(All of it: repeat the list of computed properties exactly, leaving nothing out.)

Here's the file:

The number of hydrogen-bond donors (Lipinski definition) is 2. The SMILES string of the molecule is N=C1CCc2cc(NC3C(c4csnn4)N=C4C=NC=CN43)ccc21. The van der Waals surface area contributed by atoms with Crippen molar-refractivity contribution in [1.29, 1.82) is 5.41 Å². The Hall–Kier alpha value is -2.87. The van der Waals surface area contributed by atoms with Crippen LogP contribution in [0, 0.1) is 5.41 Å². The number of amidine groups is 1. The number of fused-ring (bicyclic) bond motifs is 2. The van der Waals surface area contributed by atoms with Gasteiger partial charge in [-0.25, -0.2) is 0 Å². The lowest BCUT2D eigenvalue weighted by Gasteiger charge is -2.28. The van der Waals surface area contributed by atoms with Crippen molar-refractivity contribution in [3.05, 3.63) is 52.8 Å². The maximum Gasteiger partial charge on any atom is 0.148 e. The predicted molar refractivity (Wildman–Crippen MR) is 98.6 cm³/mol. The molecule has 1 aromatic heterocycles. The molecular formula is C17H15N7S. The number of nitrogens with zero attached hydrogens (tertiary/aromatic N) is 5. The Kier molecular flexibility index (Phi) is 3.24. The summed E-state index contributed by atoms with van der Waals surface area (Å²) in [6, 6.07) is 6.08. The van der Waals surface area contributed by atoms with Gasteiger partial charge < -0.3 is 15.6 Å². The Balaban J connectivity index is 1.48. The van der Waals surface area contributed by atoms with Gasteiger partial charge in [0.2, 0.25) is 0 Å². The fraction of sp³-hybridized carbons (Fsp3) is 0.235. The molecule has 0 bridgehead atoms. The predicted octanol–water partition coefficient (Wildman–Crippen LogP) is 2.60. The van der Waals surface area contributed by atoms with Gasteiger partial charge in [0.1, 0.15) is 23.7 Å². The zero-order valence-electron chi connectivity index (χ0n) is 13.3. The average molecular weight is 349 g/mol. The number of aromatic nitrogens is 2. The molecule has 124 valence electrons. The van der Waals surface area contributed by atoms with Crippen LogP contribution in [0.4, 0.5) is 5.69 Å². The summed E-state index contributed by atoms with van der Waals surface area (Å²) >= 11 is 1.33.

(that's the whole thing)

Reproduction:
The number of hydrogen-bond donors (Lipinski definition) is 2. The SMILES string of the molecule is N=C1CCc2cc(NC3C(c4csnn4)N=C4C=NC=CN43)ccc21. The van der Waals surface area contributed by atoms with Crippen molar-refractivity contribution in [1.29, 1.82) is 5.41 Å². The Hall–Kier alpha value is -2.87. The van der Waals surface area contributed by atoms with Crippen LogP contribution in [0, 0.1) is 5.41 Å². The number of amidine groups is 1. The number of fused-ring (bicyclic) bond motifs is 2. The van der Waals surface area contributed by atoms with Gasteiger partial charge in [-0.25, -0.2) is 0 Å². The lowest BCUT2D eigenvalue weighted by Gasteiger charge is -2.28. The van der Waals surface area contributed by atoms with Crippen molar-refractivity contribution in [3.05, 3.63) is 52.8 Å². The maximum Gasteiger partial charge on any atom is 0.148 e. The predicted molar refractivity (Wildman–Crippen MR) is 98.6 cm³/mol. The molecule has 1 aromatic heterocycles. The molecular formula is C17H15N7S. The number of nitrogens with zero attached hydrogens (tertiary/aromatic N) is 5. The Kier molecular flexibility index (Phi) is 3.24. The summed E-state index contributed by atoms with van der Waals surface area (Å²) in [6, 6.07) is 6.08. The van der Waals surface area contributed by atoms with Gasteiger partial charge < -0.3 is 15.6 Å². The Balaban J connectivity index is 1.48. The van der Waals surface area contributed by atoms with Gasteiger partial charge in [0.2, 0.25) is 0 Å². The fraction of sp³-hybridized carbons (Fsp3) is 0.235. The molecule has 0 bridgehead atoms. The predicted octanol–water partition coefficient (Wildman–Crippen LogP) is 2.60. The van der Waals surface area contributed by atoms with Gasteiger partial charge in [0.1, 0.15) is 23.7 Å². The zero-order valence-electron chi connectivity index (χ0n) is 13.3. The average molecular weight is 349 g/mol. The number of aromatic nitrogens is 2. The molecule has 124 valence electrons. The van der Waals surface area contributed by atoms with Crippen LogP contribution in [0.4, 0.5) is 5.69 Å². The summed E-state index contributed by atoms with van der Waals surface area (Å²) >= 11 is 1.33.